Debbie and I were childhood pals. We’d grown up together and we told each other everything. We met in the pub after work almost every night, catching up over food and drink – I could easily get through 10 pints, then stop for a kebab or pizza on the way home. My weight crept up and up, but it didn’t occur to me to change my lifestyle – I was happy as I was.
Then, suddenly, aged just 34, Debbie died following a blood clot. I was distraught, and alcohol became a way to block out the pain. The feelings were so overwhelming I just needed to not feel them.
I don’t know how long I’d have carried on drinking my way through my grief if something hadn’t happened to make me stop and think.
It was just before Christmas 2016, and I was at a friend’s house party. It was still quite early in the evening, and as I sat down on a metal dining chair, it buckled beneath me. After getting up from the floor, shaken and embarrassed, I quickly made my excuses and took a taxi home.
Slumped on the sofa back home, I spotted the local newspaper and thumbed through the pages, not really reading it properly. Then something caught my eye. It was a story about Steven Little, who’d lost 6st with Slimming World. He looked amazing, and as I read on I discovered he was setting up his own group just around the corner. My mind was made up.
Being honest with myself
Debbie’s death had made me re-evaluate my life. I realised that I’d convinced myself I was doing OK because I was out socialising all the time, but actually, I was deeply unhappy. I’d been single all my life because I had such low self-confidence I never dared to strike up a conversation or ask anyone on a date. Making the decision to go to Slimming World felt like a fresh start, and in January 2017, I walked through the doors of Steven’s group.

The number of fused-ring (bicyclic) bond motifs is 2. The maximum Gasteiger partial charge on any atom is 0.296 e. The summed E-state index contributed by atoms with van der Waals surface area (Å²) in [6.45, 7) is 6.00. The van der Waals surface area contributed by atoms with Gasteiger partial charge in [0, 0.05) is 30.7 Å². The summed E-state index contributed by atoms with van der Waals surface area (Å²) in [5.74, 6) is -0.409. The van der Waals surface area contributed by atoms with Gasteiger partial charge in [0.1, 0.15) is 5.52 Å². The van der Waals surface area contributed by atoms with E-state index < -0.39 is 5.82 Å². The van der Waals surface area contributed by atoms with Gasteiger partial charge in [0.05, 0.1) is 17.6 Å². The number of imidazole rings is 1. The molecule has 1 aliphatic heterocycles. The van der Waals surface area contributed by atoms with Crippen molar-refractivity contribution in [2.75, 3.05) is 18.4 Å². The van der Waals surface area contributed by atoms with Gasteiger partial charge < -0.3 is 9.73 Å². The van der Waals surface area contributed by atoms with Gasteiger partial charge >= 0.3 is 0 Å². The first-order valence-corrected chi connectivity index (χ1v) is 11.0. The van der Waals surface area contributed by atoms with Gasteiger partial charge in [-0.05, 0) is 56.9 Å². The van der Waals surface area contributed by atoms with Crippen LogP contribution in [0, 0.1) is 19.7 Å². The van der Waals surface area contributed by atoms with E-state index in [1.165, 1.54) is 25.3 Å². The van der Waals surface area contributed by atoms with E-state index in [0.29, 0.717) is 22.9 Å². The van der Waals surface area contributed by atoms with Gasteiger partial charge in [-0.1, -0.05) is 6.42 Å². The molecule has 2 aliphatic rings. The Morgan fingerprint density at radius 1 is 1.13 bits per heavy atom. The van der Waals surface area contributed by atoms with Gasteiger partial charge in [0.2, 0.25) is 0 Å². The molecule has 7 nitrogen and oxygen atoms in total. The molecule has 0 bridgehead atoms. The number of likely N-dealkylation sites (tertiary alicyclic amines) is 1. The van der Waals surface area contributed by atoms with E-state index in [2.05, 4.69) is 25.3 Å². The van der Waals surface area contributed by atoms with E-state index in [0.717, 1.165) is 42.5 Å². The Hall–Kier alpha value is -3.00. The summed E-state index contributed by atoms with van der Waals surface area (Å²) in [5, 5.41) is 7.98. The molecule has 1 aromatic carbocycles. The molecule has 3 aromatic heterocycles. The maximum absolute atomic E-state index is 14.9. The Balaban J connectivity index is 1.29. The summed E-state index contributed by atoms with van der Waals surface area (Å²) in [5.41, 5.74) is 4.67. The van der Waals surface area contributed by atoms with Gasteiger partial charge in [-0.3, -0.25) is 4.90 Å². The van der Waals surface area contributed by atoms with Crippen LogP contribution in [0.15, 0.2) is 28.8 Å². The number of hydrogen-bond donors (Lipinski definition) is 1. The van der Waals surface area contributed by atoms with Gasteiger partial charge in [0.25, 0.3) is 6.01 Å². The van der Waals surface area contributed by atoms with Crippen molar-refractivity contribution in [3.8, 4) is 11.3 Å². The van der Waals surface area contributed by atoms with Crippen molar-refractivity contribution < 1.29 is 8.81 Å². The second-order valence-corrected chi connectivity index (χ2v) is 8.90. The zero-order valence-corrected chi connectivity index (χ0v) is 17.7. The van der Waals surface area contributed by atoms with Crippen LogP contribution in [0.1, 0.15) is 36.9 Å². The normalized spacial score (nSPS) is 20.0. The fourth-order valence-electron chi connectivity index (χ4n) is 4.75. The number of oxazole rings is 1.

Seeing 22st 5½lbs on the scales was a shock. It was at least 4st more than I’d expected, and it completely threw me. I went home in a daze and messaged Steven. ‘I can’t come back,’ I texted. ‘I’m so much heavier than I imagined – there’s no point trying to lose all that weight.’
My phone pinged almost immediately. ‘It’s OK to feel overwhelmed. I was there myself once and I know what you’re going through,’ Steven replied. ‘I also know what’s possible, though. I’m living proof that Food Optimising works.’ His kind words reassured me, so I stuck faithfully to the plan all week. I cooked meals for myself for the first time in my life, making Cajun chicken with rice for dinner one night and a delicious burger in a bowl the next. All the while, I kept track of my Syns and stayed out of the pub to give myself the best start. And when I went back the following week and discovered I’d lost 6lbs, it felt like a miracle!
I had some more great losses over the next few weeks and was thrilled with how it was going. I was making friends, too, and meeting up at group had become the highlight of my week. I listened to how the other members overcame similar issues, and started to think about what mattered most to me.